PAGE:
The Theme of Class in Jane Eyre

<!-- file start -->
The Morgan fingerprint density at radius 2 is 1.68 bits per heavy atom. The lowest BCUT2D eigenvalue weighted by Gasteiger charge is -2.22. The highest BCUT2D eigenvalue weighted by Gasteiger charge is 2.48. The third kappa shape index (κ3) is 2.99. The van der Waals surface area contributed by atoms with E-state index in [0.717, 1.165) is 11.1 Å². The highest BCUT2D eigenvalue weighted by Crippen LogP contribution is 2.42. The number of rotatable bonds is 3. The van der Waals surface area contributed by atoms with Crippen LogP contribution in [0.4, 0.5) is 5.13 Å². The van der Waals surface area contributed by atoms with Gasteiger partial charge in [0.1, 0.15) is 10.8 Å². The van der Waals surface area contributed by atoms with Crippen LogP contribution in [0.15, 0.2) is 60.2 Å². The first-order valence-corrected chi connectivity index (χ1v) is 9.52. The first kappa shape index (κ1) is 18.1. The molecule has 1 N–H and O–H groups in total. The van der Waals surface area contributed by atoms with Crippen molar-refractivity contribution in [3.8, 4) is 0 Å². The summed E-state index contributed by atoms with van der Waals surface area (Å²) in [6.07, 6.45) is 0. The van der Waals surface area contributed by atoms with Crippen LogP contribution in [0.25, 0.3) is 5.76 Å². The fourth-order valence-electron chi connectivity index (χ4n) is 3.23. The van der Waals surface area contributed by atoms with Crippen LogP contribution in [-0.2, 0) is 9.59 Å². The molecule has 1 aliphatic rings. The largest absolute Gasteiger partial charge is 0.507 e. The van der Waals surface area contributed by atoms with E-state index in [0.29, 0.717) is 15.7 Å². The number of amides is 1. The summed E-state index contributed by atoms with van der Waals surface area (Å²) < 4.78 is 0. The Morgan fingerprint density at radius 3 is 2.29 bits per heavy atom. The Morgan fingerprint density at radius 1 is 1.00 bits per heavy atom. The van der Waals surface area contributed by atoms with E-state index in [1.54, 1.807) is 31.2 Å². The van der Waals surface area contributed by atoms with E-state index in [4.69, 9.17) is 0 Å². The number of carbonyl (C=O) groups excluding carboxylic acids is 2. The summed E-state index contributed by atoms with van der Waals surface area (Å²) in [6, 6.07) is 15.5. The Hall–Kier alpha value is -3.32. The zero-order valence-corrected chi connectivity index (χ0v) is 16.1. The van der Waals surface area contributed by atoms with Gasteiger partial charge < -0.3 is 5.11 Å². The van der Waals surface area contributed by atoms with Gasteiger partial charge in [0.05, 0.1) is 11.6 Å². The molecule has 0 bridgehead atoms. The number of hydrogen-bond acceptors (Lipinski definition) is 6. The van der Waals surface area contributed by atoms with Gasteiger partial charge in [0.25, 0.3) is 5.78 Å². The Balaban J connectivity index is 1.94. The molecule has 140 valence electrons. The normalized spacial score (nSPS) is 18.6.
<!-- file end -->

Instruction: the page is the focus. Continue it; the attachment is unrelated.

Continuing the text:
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The overriding theme of class and social status in the Victorian era is forgrounded in the opening chapter of Jane Eyre and explored in the entirety of the novel through Gothic genre literary technique of a double, between Jane’s wealthy cousins the Reeds contrasting with her lower class relatives, the Rivers. In the 19th century, class divisions were far more fixed and pronounced than they are today, and the predetermined class you were born into based on wealth, dictated the sort of life you would lead and the relationships you could retain.2 However, the 19th century began to see a small amount of change in society’s attitudes and values towards this trend with the lower class beginning to rebel against the social order and marginalization imposed upon them by the upper class, exemplified in the French revolution in 1848, occurring a year after Jane Eyre was published3. Bronte has managed to effectively reflect these relevant themes and issues of ‘higher social status doesn’t necessarily reflect goodness’ through the utilization of stock characters where certain characters are symbolic or representative of whole classes of people, such as John Reed as one of the Reed cousins in the opening chapter of the novel. In this case John Reed representing the ‘upper class’ of ‘inherited wealth’ is introduced to readers as a cruel and inconsiderate little boy, demanding automatic authority over orphan and thus ‘lower class’ Jane by being addressed as “Master Reed”(p. 8). Due to his assumed power of higher ‘social status’ he verbally abuses Jane through belittling and disempowering dialogue and denunciations such as “You ought to beg, and not live here with gentlemen’s children like us”(p.9) and “Bad animal” as well as physically abusing Jane displayed through her reaction; “It hit me... striking my head against the door and cutting it” (p.10). The impact of Johns derogatory dialogue and abusive behavior are relayed to readers via Jane’s opinions such as “murderer, you...
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